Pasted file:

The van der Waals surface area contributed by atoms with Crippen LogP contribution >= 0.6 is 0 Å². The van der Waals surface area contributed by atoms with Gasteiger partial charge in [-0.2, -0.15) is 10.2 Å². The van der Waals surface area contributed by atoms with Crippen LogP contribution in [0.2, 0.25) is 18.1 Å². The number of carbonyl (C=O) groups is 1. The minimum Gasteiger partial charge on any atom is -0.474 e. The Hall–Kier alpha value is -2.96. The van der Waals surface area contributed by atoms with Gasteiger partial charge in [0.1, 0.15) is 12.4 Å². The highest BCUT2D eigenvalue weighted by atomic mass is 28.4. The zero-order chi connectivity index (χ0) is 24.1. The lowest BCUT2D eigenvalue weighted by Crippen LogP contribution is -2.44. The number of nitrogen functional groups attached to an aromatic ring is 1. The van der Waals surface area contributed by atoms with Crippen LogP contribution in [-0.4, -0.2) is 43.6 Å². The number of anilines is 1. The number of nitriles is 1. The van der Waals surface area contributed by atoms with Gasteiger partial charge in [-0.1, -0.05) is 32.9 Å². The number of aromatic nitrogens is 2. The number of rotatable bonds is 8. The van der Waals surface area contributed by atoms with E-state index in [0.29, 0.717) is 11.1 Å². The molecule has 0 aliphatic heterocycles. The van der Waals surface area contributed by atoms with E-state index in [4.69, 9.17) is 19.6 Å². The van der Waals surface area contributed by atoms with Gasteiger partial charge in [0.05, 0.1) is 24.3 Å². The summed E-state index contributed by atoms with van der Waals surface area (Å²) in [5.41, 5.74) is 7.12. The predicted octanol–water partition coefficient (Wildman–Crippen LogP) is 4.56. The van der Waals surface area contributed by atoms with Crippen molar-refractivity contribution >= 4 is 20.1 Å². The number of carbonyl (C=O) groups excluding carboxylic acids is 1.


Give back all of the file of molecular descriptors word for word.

The van der Waals surface area contributed by atoms with Crippen LogP contribution >= 0.6 is 0 Å². The van der Waals surface area contributed by atoms with Gasteiger partial charge in [-0.2, -0.15) is 10.2 Å². The van der Waals surface area contributed by atoms with Crippen LogP contribution in [0.2, 0.25) is 18.1 Å². The number of carbonyl (C=O) groups is 1. The minimum Gasteiger partial charge on any atom is -0.474 e. The Hall–Kier alpha value is -2.96. The van der Waals surface area contributed by atoms with Gasteiger partial charge in [0.1, 0.15) is 12.4 Å². The highest BCUT2D eigenvalue weighted by atomic mass is 28.4. The zero-order chi connectivity index (χ0) is 24.1. The lowest BCUT2D eigenvalue weighted by Crippen LogP contribution is -2.44. The number of nitrogen functional groups attached to an aromatic ring is 1. The van der Waals surface area contributed by atoms with Crippen LogP contribution in [-0.4, -0.2) is 43.6 Å². The number of anilines is 1. The number of nitriles is 1. The van der Waals surface area contributed by atoms with Gasteiger partial charge in [-0.1, -0.05) is 32.9 Å². The number of aromatic nitrogens is 2. The number of rotatable bonds is 8. The van der Waals surface area contributed by atoms with E-state index in [0.29, 0.717) is 11.1 Å². The molecule has 0 aliphatic heterocycles. The van der Waals surface area contributed by atoms with E-state index in [4.69, 9.17) is 19.6 Å². The van der Waals surface area contributed by atoms with Gasteiger partial charge in [0.05, 0.1) is 24.3 Å². The summed E-state index contributed by atoms with van der Waals surface area (Å²) in [5.41, 5.74) is 7.12. The predicted octanol–water partition coefficient (Wildman–Crippen LogP) is 4.56. The van der Waals surface area contributed by atoms with Crippen molar-refractivity contribution >= 4 is 20.1 Å². The number of carbonyl (C=O) groups excluding carboxylic acids is 1.